Combustion-Chamber Design in Theory and Practice 290015

POINTING out the difference between scientific and industrial progress as manifested by heat theory and engine design and the Carnot and Otto cycles, the author discusses the working principles of combustion. A simple synopsis of internal combustion is presented, followed by a discussion of influence of spark-plug location on detonation and pressure rise and some observations on overcooling and flame quenching.
The reasons underlying the decision to use a particular type of engine in an automobile are commented on, and this is followed by a discussion of the limitations imposed upon induction and combustion by such a choice. The advance in combustion-chamber design is traced from the early T-head through the L-head, in various forms, the overhead-valve, the hemispherical and four-valve types. Drawings of the different heads supplement the text and some comparative power curves are included.
New developments receive some consideration and a statement of the Whatmough principles of combustion control is given. The coordinated application of the heating, flow and cooling effects to engine design is discussed at some length and a combustion-chamber head requiring mixture control and compensatory water circulation is illustrated. This design uses a curved venturiform annulus for the inlet port to deflect the gas-flow into the cylinder and lessen the effect of varying suction during sudden opening and closing of the valve and differential water circulation with two separate outlets controlled by thermostats to assure smooth burning and fuel efficiency by preventing overheating and overcooling.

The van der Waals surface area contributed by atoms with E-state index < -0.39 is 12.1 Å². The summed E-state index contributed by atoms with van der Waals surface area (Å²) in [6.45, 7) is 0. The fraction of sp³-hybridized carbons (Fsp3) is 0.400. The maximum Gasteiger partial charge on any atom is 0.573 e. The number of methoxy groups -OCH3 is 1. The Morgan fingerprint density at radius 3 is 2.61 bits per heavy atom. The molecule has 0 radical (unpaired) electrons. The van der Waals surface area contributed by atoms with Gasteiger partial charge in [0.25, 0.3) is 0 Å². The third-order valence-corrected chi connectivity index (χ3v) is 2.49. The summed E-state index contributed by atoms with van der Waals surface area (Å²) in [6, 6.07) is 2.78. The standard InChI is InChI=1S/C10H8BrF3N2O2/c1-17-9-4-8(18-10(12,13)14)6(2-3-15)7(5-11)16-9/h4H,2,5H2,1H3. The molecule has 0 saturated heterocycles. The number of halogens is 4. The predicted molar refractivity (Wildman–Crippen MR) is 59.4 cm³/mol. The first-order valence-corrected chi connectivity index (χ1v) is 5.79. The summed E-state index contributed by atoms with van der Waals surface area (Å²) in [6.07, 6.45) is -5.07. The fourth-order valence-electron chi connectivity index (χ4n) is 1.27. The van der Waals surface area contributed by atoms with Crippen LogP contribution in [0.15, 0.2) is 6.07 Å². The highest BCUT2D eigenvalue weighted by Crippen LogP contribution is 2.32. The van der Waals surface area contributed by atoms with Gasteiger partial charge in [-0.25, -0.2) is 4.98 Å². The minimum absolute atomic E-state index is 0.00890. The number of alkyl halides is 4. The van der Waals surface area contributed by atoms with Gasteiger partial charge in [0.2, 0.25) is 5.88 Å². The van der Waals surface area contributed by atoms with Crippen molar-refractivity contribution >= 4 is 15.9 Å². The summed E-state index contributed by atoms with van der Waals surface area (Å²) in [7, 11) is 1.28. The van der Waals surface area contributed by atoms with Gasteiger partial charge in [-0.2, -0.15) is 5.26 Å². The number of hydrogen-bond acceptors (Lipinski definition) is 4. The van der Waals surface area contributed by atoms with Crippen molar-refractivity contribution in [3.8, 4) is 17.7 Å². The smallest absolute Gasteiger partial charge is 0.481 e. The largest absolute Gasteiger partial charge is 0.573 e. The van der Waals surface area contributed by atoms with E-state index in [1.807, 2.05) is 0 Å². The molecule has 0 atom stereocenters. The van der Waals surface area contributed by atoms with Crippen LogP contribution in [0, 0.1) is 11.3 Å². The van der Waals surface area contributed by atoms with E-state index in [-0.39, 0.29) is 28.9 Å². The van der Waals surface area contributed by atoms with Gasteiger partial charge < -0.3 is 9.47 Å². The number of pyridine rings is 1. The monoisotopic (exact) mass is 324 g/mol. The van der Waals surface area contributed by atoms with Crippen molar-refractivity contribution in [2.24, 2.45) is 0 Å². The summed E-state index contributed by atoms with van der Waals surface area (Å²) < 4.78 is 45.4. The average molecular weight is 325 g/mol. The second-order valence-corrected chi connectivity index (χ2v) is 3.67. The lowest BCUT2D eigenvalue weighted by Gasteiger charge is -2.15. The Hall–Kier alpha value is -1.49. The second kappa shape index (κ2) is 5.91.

Compactness, turbulence and central spark-plug location are postulates from heat theory which have become traditions in combustion-chamber design. The conflict between theory and practice in these respects is discussed, with reasons given for the failure of the former and the success of the latter. The relative importance of the factors of service, economy, power, smoothness and flexibility in commercial vehicles and high-grade passenger-cars is stated and their dependence upon combustion control is emphasized.
The discussers differ with the author on many points of theory while acknowledging the improvement in performance made by changes of combustion-head design on English engines. These improvements are asserted to be the result mainly of change in location of the spark-plug with resulting increase in length of flame travel, less compact design of the combustion space and provision of clearance space, increase in volumetric efficiency by reduction of restrictions, reduction in offsetting of the chamber over the piston, and better distribution of the volume of the charge in the chamber with respect to the spark-plug.
Derogatory comparison is made of designs of English engines shown by the author with American practice, which is said to follow closely the Ricardo design. In reply to these criticisms, the author points out that he purposely selected bad examples of English design to emphasize the changes made and the improvement in performance, and states that the only point at issue concerns the relationship of cooling in clearance space to engine detonation. He presents curves from bench-test data showing a 50-per cent increase in power of the high-compression anti-turbulent head as compared with the sloping-roof and turbulent L-heads.


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